2005

          2005

           Coming out of the tunnel - 2005

          2005

       Backside of the tunnel portal, and a couple shots of one of the station platforms - 2014

  40th St
The 40th Street Portal, where lines 11, 13, 34, and 36 come out into the open.  Notice the interesting track layout.

  40th St

  Earlier shot from Google - 2012


At the 36th Street Portal

 
              2013

              2013

  36th St

This is the portal for the #10 line, at South 36th Street and Ludlow.

 36th St


Above - earlier shot from Google Streetview - 2012


At the Depots


Elmwood Depot

GPS Coordinates: 39.914634, -75.242926
ZIP: 19142
Approximate address: 2420 South 73rd Street

The Elmwood Depot is one of three for the Surface Subway lines and the Route 15 PCC car line:  Elmwood, Callowhill, and Woodland. 

SEPTA is fairly easy to get along with when fan trips are run.  As long as we weren't in front of an operating car, they are relaxed about what you do on the streets, like making a quick stop for pictures.  They also don't seem to have any problem with giving us free reign around the yard, as long as we weren't climbing all over everything :-).  The work car and 2728 went to the BSM in Baltimore in 2006, but a few years later, they sold "my" car (2728) to Lancaster for a proposed heritage line (which so far has not happened (as of 2015)).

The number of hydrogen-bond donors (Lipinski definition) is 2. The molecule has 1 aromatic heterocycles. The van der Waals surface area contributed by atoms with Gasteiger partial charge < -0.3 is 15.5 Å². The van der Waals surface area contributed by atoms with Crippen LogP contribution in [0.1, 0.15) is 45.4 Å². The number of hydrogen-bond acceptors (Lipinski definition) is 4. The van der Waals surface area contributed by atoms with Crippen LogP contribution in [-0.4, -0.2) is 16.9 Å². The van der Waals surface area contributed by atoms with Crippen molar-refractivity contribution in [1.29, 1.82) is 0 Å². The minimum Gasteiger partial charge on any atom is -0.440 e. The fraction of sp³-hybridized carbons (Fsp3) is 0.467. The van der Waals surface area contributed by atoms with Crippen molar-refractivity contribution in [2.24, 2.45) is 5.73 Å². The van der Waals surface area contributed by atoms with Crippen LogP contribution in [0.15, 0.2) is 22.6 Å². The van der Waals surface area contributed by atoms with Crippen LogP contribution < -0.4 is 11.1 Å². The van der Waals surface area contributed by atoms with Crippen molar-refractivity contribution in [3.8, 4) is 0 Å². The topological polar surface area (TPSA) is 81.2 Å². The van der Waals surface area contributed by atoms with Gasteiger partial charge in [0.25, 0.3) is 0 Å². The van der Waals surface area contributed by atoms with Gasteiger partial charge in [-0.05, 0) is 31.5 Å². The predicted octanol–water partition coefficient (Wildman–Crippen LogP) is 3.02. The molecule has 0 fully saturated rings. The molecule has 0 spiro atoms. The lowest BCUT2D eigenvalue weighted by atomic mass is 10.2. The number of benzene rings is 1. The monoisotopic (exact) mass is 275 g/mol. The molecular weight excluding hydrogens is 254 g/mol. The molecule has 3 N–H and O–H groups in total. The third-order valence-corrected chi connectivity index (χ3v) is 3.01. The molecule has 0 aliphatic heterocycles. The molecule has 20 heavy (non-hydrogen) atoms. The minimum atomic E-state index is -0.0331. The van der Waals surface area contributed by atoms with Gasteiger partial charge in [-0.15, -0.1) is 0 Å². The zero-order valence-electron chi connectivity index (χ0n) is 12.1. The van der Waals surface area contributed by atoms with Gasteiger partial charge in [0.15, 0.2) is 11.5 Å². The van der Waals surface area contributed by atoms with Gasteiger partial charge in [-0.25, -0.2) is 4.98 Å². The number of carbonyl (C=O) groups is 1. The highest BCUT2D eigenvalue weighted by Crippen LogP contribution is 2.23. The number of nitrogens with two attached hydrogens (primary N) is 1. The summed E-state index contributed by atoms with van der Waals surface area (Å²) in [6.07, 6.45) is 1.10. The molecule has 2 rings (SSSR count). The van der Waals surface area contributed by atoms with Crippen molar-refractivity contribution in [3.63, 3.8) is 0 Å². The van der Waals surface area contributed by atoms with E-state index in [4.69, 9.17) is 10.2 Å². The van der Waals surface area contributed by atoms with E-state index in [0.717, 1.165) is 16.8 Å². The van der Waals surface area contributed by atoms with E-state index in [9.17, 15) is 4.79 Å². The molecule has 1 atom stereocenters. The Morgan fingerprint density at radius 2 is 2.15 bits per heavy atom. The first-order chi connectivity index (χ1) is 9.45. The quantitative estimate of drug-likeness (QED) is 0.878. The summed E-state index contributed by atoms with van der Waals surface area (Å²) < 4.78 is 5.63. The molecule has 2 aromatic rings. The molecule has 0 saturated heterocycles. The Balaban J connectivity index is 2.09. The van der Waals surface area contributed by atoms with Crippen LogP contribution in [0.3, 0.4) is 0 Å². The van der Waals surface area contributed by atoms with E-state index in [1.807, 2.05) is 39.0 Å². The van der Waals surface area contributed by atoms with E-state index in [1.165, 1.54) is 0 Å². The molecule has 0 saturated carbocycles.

2005

                   2005

           Inside the shops and over the pit - 2005






Callowhill Depot

GPS Coordinates: 39.966986, -75.236698
ZIP: 19139
Approximate address: 5 North 59th St, Philadelphia PA




Woodland Depot

GPS Coordinates: 39.941071, -75.213921
ZIP: 19143
Approximate address: 1300-1348 South 49th St, Philadelphia PA





the CSX Crossing


GPS Coordinates:
39.917771, -75.255659
ZIP: 19023
Approximate address: 604 Main St, Darby, PA

This unique grade crossing is the only one of its kind in the whole United States.  It is located in Darby PA, at Main Street and 6th Ave.  Back in 2006 or 2007, a bunch of us went on a fan trip, and PCC car #2333 was our fan trip car.  We were able to get out for a few minutes to take pictures of the trolleys at the crossing.  Next time, we have to go up and wait for a train to come :-)